August 31, 2009
We left San Jose with a perfectly calm Lake and cloudless blue sky. Eventually turning into the Southern Arm we passed between the Island City of Flores and San Miguel. Public launches were busy ferrying San Miguel residents to Flores to attend morning mass. As we left Flores behind us, we realized that we had the whole rest of the Lake to ourselves.
We entered the lagoon, lifted the motor and paddled easily to the center, which was clear of lilies and lowered the anchor.
The boys had their lines in the water before we had secured the anchor rode. They were soon hauling in fish and I was kept busy with the camera. Eventually our storage capacity, for keeping the fish alive, was full. I instructed the boys to return all the C. urothalmus, our most frequent capture to the Lake. There was a deathly silence. I suddenly realized that I had a possible mutiny on my hands. As an experienced Ship’s Captain I immediately thought of a compromise. I also did not want to be dumped overboard in such an isolated location. The boys had visions of their prospective dinner being put back into the Lake and were not happy. So I told them to empty the large food locker, fill it with water and use that as an extra 8 gallons of storage. The smiles returned.
By midday we had caught 70 fish and exhausted our supply of bait. So we relaxed, enjoyed the warm breeze, and ate lunch.
After lunch we tried some artificial maggots but the fish were not fooled. I noticed that the wind was increasing so we weighed anchor and paddled out of the lagoon. Our Lanchero Kush lowered and started the motor too soon and the prop became fouled, which we quickly cleared.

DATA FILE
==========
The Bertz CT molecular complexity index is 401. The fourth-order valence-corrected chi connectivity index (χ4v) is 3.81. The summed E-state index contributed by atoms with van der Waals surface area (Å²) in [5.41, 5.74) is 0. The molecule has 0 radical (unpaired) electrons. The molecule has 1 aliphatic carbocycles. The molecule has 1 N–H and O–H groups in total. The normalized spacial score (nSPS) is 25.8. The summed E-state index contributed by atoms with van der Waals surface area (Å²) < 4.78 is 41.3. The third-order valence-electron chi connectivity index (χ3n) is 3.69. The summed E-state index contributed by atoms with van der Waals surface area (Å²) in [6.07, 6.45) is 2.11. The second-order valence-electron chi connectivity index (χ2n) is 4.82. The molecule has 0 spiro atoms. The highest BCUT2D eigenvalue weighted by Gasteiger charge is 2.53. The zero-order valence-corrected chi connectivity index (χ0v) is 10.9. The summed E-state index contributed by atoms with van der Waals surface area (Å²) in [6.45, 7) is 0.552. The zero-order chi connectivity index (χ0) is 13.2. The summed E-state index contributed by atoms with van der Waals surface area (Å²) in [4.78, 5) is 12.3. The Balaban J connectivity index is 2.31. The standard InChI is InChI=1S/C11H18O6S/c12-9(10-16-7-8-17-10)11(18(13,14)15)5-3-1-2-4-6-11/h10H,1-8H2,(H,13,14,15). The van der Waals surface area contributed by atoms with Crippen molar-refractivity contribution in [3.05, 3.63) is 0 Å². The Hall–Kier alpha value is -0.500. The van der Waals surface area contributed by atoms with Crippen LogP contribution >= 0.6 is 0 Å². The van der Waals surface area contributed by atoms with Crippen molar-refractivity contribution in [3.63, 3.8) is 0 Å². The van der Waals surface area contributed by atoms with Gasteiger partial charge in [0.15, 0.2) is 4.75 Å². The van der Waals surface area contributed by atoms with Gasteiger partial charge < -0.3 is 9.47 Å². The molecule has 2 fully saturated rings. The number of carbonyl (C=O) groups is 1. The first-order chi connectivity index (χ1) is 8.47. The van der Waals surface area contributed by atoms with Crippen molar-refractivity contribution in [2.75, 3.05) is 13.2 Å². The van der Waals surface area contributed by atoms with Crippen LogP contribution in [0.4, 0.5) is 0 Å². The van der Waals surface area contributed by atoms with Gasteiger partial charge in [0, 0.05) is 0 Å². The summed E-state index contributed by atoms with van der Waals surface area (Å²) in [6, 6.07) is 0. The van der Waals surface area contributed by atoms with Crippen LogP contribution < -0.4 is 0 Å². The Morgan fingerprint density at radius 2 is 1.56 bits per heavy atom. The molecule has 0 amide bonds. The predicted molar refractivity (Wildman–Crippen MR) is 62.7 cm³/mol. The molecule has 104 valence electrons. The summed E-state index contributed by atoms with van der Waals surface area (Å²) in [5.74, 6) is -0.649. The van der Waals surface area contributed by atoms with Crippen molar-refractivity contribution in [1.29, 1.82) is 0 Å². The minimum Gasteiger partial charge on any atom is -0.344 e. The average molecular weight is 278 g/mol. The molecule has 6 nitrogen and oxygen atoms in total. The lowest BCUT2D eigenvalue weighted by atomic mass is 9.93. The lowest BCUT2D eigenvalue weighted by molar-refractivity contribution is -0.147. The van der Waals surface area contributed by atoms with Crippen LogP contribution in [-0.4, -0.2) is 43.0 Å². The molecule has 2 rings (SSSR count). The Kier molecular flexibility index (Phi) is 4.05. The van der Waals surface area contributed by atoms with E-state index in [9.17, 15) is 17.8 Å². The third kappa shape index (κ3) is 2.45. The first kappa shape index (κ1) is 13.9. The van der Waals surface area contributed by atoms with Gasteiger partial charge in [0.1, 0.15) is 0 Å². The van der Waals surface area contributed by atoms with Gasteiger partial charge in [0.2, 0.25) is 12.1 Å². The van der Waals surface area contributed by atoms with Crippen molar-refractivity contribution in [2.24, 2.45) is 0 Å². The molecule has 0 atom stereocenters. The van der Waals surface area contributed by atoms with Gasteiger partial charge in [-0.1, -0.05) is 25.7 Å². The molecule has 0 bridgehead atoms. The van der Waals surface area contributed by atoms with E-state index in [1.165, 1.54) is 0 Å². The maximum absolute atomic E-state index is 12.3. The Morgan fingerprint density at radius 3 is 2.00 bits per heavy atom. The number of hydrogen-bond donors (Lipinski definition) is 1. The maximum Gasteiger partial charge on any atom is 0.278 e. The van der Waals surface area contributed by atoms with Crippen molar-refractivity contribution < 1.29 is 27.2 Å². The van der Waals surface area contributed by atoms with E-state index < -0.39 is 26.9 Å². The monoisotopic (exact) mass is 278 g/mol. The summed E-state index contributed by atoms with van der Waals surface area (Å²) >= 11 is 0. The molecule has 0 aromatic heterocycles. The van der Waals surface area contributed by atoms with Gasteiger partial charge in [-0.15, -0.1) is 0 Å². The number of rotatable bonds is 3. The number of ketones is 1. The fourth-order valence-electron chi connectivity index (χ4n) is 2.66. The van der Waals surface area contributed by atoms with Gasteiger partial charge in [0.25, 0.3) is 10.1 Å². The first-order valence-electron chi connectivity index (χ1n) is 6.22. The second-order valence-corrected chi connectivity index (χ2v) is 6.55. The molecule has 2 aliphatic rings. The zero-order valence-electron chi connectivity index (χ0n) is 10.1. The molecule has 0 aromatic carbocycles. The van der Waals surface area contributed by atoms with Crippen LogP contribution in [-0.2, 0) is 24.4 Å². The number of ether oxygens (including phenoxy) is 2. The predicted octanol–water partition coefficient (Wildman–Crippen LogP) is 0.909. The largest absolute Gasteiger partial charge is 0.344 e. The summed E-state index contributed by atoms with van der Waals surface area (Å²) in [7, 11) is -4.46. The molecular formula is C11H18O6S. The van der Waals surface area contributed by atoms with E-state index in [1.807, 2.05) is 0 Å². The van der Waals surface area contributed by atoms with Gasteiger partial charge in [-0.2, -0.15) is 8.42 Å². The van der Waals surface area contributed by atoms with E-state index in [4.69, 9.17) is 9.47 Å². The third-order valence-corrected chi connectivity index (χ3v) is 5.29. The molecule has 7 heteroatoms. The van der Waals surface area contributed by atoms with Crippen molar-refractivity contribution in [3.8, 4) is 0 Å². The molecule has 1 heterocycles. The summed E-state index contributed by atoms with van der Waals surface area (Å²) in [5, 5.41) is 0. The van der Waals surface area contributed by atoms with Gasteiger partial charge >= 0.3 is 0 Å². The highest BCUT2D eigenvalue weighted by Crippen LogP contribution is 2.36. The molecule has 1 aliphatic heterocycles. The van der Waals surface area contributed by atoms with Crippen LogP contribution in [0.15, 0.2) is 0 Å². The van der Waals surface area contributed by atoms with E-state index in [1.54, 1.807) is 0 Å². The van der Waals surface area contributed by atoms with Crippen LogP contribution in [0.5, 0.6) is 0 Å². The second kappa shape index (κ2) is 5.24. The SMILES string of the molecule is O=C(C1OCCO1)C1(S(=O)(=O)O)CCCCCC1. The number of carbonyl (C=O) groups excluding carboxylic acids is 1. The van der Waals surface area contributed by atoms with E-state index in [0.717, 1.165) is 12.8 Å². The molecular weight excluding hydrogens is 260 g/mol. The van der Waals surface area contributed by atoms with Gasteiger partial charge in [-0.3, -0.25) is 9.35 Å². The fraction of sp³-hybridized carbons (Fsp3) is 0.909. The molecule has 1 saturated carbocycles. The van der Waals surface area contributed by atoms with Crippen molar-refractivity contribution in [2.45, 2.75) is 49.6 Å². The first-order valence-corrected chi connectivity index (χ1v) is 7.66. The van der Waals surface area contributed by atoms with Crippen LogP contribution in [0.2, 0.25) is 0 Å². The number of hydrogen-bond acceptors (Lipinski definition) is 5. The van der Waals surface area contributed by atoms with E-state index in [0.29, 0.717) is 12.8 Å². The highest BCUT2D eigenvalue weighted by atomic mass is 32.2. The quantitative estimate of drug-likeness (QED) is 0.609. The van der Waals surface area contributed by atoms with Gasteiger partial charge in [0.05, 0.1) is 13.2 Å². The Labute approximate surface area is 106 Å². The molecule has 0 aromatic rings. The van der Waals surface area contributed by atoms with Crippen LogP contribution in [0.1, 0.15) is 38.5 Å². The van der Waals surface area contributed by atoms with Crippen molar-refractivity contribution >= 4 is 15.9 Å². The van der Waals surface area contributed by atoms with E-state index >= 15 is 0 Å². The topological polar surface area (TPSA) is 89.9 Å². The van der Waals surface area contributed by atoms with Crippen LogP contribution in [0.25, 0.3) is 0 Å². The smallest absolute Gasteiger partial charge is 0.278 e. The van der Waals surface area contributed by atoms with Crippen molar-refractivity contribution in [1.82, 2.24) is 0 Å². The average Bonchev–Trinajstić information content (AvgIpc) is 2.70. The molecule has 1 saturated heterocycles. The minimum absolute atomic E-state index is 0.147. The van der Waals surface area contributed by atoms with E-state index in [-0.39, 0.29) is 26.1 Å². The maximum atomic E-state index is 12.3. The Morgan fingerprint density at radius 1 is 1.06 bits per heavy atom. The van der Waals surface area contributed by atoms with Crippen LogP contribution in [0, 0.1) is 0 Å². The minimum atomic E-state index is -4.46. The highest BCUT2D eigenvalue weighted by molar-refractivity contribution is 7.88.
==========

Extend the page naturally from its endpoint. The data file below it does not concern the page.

As we cruised down the Lake with a good tail wind I noticed Kush glancing at the sky and sniffing at the increasing wind.
We passed Flores and started to round the headland into the main Lake. As the Lake opened up the first big wave hit us and covered us in spray, very refreshing on a hot afternoon but not a good idea in a flat bottomed launch. We took a more westerly course so that we were not hitting the waves head on. This made us roll very badly but kept us dry. Kush then told me that we would not be able to make San Jose and trying to land there would be dangerous. San Andres is situated on a headland so we headed there to land on the lee side of the headland. Half way across the Lake we encountered a swamped dugout canoe with two paddlers. We did not offer assistance as dugouts are unsinkable and users are used to dealing with this problem.
Although we caught so many fish they were of only three species. C. urophthalmus was the most common followed by Thorichthys affinis. We think they are all of this species although there is colour differences. The highlight was catching a juvenile (4 inches) Petenia splendida. This was a first time for us. It is such an ugly fish with its gigantic vacuum cleaner mouth.
So we failed again with our quest for the Rocio and A robertsoni. I did make a note of where the cormorants gathered in large numbers to fish. Places that we have not tried, so no doubt we will return.
June 13, 2011
August 31, 2009
That is the very unique and infamous Petenia splendida. When adult the favorite food fish here know as Pez Blanco.
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